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Franz-Stefan Gady is an Associate Editor with The Diplomat.
WHAT LED YOU TO START WORKING IN DIGITAL/MEDIA PUBLISHING?
I always wanted to write about international politics, diplomacy, and war. Earlier, I thought I wanted to be an academic but realized that academic publishing is just not for me. I abhorred and still abhor social science jargon as it often obfuscates rather than clarifies an issue. ‘Good prose should be transparent, like a window pane’, as George Orwell once wrote.
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Consequently, I decided to break into the world of general foreign policy writing and started pitching stories to different outlets in the US. I did not know anyone in publishing and just submitted articles to general submission inboxes. Foreign Policy Magazine eventually published my first commentary. It encouraged me to do more writing.
I had a different full-time job at a think tank at that time and I wrote in my spare time. I became a freelance reporters/writer on the side. I embedded with U.S. forces in Afghanistan repeatedly and managed to get published in a few established outlets. I also spent time in Iraq to do some on the ground reporting on the Kurds fights against the Islamic State.
Only after a few years of freelancing did I feel confident enough to apply for full-time jobs in publishing. The Diplomat Magazine was actually the first publishing job I ever applied to and luckily enough I got.
WHAT DOES A TYPICAL DAY LOOK LIKE FOR YOU?
The first thing I do is edit the drafts that have been uploaded overnight and are ready for publication. Then I proceed to write two blog posts for The Diplomat’s ‘Flashpoints’ and ‘Asia Defense’ sections. In the afternoons, I usually do more editing and work on longer feature pieces. Given that Monday is our most traffic-heavy day, I sometimes write 3-4 blog posts.
WHAT’S YOUR WORK SETUP LOOK LIKE?
The Diplomat staff is communicating on Slack and via email. We rarely see one another in person since we are all based in different cities. The Diplomat has an office in Tokyo but no office in the United States. I use a laptop for editing and writing. I mostly work from home.
WHAT DO YOU TO GET INSPIRED?
I read. I try to read a book a week related to foreign policy, international politics, and military history. I also subscribe to a number of magazines in my field. I am also a big fan of biographies. My major passion remains political philosophy and I continue to read a lot of Thucydides, Plato, and Xenophon. I try to sneak in a work of fiction at least once a month. For shorter news stories I use Twitter a lot. However, I try to limit my exposure to social media to about an hour a day.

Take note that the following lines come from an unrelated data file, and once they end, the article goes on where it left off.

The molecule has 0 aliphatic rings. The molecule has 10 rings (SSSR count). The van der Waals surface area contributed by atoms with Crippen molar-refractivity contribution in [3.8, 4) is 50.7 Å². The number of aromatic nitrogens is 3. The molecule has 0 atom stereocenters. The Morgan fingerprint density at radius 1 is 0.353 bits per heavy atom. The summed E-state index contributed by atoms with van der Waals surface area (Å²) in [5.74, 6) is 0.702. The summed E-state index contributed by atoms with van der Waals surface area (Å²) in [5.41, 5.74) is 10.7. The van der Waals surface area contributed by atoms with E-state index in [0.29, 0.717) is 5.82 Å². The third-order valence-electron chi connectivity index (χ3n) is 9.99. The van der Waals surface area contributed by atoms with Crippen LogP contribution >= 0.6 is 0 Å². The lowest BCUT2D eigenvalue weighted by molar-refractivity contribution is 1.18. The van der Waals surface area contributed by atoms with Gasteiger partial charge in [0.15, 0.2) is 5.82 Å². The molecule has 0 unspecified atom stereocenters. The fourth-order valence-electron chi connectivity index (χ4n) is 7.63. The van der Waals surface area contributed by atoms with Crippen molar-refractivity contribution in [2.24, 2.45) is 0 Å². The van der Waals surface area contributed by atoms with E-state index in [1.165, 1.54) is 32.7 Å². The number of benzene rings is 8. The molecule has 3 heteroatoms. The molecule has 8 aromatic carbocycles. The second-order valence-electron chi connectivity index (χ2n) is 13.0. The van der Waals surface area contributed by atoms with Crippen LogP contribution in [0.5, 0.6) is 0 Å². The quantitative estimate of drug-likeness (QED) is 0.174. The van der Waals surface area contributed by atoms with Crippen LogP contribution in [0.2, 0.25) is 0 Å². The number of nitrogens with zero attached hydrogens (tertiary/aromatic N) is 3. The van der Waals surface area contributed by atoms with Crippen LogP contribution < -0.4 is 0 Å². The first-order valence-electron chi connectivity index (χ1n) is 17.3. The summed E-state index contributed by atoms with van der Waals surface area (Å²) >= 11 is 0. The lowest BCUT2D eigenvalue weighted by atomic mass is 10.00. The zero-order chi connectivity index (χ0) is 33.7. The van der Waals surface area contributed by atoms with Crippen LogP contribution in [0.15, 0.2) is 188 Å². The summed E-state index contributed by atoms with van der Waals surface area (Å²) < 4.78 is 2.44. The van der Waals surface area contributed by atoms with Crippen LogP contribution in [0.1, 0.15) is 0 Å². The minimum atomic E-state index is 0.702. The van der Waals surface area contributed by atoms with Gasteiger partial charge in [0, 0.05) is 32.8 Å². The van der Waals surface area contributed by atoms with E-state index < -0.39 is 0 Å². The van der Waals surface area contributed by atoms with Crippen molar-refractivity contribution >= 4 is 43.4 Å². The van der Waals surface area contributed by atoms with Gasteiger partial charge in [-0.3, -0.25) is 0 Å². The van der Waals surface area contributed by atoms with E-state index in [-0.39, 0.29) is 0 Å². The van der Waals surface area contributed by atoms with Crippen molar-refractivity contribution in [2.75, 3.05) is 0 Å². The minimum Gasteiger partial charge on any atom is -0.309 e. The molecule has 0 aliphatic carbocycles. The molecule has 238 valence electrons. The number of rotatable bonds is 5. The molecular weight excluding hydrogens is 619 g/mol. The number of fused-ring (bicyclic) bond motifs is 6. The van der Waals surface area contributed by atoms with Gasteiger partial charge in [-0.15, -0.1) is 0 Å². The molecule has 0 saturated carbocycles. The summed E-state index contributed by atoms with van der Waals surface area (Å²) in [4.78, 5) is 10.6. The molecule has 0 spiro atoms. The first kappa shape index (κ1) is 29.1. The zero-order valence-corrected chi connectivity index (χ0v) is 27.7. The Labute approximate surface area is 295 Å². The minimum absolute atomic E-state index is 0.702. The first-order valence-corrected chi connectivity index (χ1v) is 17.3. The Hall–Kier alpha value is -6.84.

I have also, albeit unsuccessfully, been trying to fuse the flowery prose of T.E. Lawrence‘s Seven Pillars of Wisdom with the succinct style of U.S. Grant’s Personal Memoirs. Whenever I pick up either book I ask myself: Why do I even bother?
WHAT’S YOUR FAVORITE PIECE OF WRITING OR QUOTE?
“The change came a long way back, but at first it didn’t show. The manner remains intact for some time after the morale cracks,” F. Scott Fitzgerald, Tender is the Night.
IS THERE A PRODUCT, SOLUTION, OR TOOL THAT YOU THINK IS A GOOD MATCH FOR YOUR DIGITAL PUBLISHING EFFORTS?
I am a big fan of Slack.
WHAT’S THE PASSIONATE PROBLEM YOU ARE TACKLING AT THE MOMENT?
Groupthink. Most of my fellow scribblers who write on defense and foreign policy are American, American-educated or have spent most of their professional careers in the United States myself included. The language they write in is English, and the culture they are embedded in is American. I think this confines our cognitive framework and leads to mistaken perceptions about the world. One can develop a tendency to the see the world in a monocultural way for one thing. The result is a “herd of independent minds,” as an art critique once said. This has been accentuated by the echo-chamber effect of social media of course. At the Diplomat, we are making a conscious effort to reach out to non-Americans and writers who have not attended U.S. academic institutions. I think that’s great because it helps to address a fundamental imbalance.
ANY ADVICE FOR AMBITIOUS DIGITAL PUBLISHING AND MEDIA PROFESSIONALS JUST STARTING OUT?
Accept the fact that you will have to work for free for a while. Expect to get a lot of rejections at the outset (and later on). If you don’t have the urge to write every day, you probably should not try to become a writer. Build up your social media presence. Keep deadlines. Be disciplined.